5 Weeks to your first 5-K

Want to run a race but don't know where to start? Need a kick in the butt to prop up your sagging workout motivation? Training for and running your first 5-K can give you a reason to get out the door and make you feel like you're truly a runner. At least I felt that way when I ran my first 5-K 10 years ago. After running along rolling country roads, total strangers cheered me on as I charged toward the finish. Orange wedges have never tasted as good as they did after that race.

The good news? If you can run for 10 minutes, you can run a 5-K five weeks from now. Chances are, no matter where you live, there's a 5-K nearby soon. It's the most popular race: 8,800-plus 5-Ks held in 2009 drew more than 4 million runners. "For newbies and anyone short on time but wanting to get fit and experience a sense of accomplishment, 5-Ks are perfect," says Susan Paul, an exercise physiologist and coach of Track Shack Fitness Club in Orlando. "There's plenty of time to train, work, take care of family, and race." These three steps will get you up and running.

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1. Sign up-today!

Seriously. Nothing gets you cracking on a goal like making it official. Sign up, then tell everyone you know that you're going to run. Now you have a deadline, and the motivation to train in order to follow through on your goal. "A race keeps runners accountable," says Susan Paul, an exercise physiologist and coach of Track Shack Fitness Club in Orlando. "You're training, not just running for fitness, and you have a plan, a starting point and an end point."

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2. Get Ready To Run

With a little planning and preparation, you can run-comfortably-every step of the way of a 5-K. The slow buildup and easy pacing of this five-week plan will allow your body to adapt to running 3.1 miles continuously, and the three-mile dress rehearsal runs will give you the confidence that you can go the distance on race day, says Paul. (If you haven't been exercising, first spend several weeks running and walking until you can run for 10 minutes.) Keep the pace easy enough to talk. You can do the runs on different days than listed below, just avoid running on consecutive days. Twice a week, cross-train by swimming, cycling, walking briskly, or taking a fitness class.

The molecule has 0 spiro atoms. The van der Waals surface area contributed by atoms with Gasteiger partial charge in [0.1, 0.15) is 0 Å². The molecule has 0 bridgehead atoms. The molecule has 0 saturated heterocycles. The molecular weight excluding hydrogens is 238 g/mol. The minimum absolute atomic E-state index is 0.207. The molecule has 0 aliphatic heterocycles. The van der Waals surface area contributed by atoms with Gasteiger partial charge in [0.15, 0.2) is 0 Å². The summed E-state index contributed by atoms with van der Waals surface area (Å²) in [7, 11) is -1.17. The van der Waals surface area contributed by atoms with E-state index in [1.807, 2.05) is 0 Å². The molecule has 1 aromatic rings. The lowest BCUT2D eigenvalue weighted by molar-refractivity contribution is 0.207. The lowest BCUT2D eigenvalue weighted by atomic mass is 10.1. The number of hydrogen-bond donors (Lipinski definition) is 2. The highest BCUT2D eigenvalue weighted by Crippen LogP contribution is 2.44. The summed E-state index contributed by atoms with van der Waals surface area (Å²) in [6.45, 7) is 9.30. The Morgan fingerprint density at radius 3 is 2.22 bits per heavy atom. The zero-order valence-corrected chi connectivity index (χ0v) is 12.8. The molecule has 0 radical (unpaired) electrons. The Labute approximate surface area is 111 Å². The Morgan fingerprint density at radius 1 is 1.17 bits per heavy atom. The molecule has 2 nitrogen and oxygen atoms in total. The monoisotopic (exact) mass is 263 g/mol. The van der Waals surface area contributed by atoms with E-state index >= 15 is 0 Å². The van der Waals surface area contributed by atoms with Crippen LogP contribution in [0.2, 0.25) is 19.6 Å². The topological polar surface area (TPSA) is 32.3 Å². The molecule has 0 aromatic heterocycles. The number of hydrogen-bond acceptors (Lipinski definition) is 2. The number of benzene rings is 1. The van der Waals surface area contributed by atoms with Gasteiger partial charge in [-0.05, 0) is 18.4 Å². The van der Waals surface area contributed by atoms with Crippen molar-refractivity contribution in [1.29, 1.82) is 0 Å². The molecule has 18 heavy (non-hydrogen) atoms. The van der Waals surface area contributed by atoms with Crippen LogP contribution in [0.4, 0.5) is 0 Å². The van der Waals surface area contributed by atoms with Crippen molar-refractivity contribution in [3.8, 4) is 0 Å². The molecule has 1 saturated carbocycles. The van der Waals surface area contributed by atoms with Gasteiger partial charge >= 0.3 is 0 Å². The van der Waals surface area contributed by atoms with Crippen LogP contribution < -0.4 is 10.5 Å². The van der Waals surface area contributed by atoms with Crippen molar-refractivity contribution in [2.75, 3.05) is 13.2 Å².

Week Tuesday Thursday Saturday
1 1.5 miles 1.5 miles 2 miles
2 2 miles 2 miles 2.5 miles
3 2 miles 2.5 miles 3 miles
4 2.5 miles 2.5 miles 3 miles
5 2.5 miles 2 miles Race 3.1 miles!

How to train before your 5-K goal

3. Race Day-Now What?

You've done every workout, cross-trained, and rested well. You've run three miles-twice-and you're confident that running 3.1 continuously is going to be cake. Here are a few things to keep in mind on your journey to the start line.

The night before:
- There's no need to carbo load for a 5-K. Eat a normal portion of your regular healthy dinner.
- Lay out the clothes and shoes you're going to wear-all of which you should have run in before. You don't want blisters or chafing to ruin your race. Not sure how to dress?

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The day of:
- Eat your usual breakfast. Today is not the day to try that new recipe for breakfast burritos.
- Drink 8-16 ounces of water one to two hours before the race.
- Arrive an hour before the start to park, sign in, pin on your race number, and jog for five minutes if you feel like it.

Recipes for running success

When people start buzzing around the starting area, line up in the middle or back of the pack to wait for the starting gun. You may be excited or anxious, but resist the urge to blast off at warp speed-even if others around you do so. If you begin at a comfortable pace where you could easily talk to the person next to you, you're more likely to have a positive experience. "Most first-time racers go out too fast and are miserable by the second mile," says women's running coach Jane Serues.

After the mile one, assess how you're doing. In a rhythm? Legs still working? Good. Focus on maintaining your effort over the second mile. When you hit the second mile marker, you know you've only got a little over a mile to go! If you're feeling good, try to increase your turnover, gradually building up speed. When the finish line is in sight, kick for home and-if you can-smile! Be proud that you just ran 3.1 miles, while most people are still in their pajamas. Go enjoy an orange-or a breakfast burrito.

Who here has run a 5-K? How did it go? What advice would you give someone who's training for their first 3.1-miler?

Susan Rinkunas is an associate editor at Runner's World, a magazine (and website) that informs, advises, and motivates runners of all ages and abilities-and we mean it. Her blog on Yahoo! Shine offers tips on running technique, nutrition and weight loss, shoes and apparel, and balancing fitness and life.

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